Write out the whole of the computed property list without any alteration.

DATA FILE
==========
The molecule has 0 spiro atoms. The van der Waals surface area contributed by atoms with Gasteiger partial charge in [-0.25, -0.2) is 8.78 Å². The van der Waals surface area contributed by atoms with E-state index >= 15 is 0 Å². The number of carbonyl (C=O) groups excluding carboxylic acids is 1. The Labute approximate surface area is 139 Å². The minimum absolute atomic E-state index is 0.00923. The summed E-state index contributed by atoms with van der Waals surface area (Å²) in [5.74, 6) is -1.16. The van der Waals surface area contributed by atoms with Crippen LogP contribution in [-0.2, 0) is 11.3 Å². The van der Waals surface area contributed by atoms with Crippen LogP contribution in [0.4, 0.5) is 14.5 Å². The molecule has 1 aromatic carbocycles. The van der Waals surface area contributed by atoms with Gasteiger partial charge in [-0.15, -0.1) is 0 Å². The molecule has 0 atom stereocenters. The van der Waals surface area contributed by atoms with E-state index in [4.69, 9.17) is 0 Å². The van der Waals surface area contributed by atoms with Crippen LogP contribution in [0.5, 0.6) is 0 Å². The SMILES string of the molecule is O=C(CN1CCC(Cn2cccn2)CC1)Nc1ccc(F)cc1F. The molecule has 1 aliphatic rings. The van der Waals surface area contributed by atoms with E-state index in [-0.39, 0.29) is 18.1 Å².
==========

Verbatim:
The molecule has 0 spiro atoms. The van der Waals surface area contributed by atoms with Gasteiger partial charge in [-0.25, -0.2) is 8.78 Å². The van der Waals surface area contributed by atoms with E-state index >= 15 is 0 Å². The number of carbonyl (C=O) groups excluding carboxylic acids is 1. The Labute approximate surface area is 139 Å². The minimum absolute atomic E-state index is 0.00923. The summed E-state index contributed by atoms with van der Waals surface area (Å²) in [5.74, 6) is -1.16. The van der Waals surface area contributed by atoms with Crippen LogP contribution in [-0.2, 0) is 11.3 Å². The van der Waals surface area contributed by atoms with Crippen LogP contribution in [0.4, 0.5) is 14.5 Å². The molecule has 1 aromatic carbocycles. The van der Waals surface area contributed by atoms with Gasteiger partial charge in [-0.15, -0.1) is 0 Å². The molecule has 0 atom stereocenters. The van der Waals surface area contributed by atoms with E-state index in [4.69, 9.17) is 0 Å². The van der Waals surface area contributed by atoms with Crippen LogP contribution in [0.5, 0.6) is 0 Å². The SMILES string of the molecule is O=C(CN1CCC(Cn2cccn2)CC1)Nc1ccc(F)cc1F. The molecule has 1 aliphatic rings. The van der Waals surface area contributed by atoms with E-state index in [-0.39, 0.29) is 18.1 Å².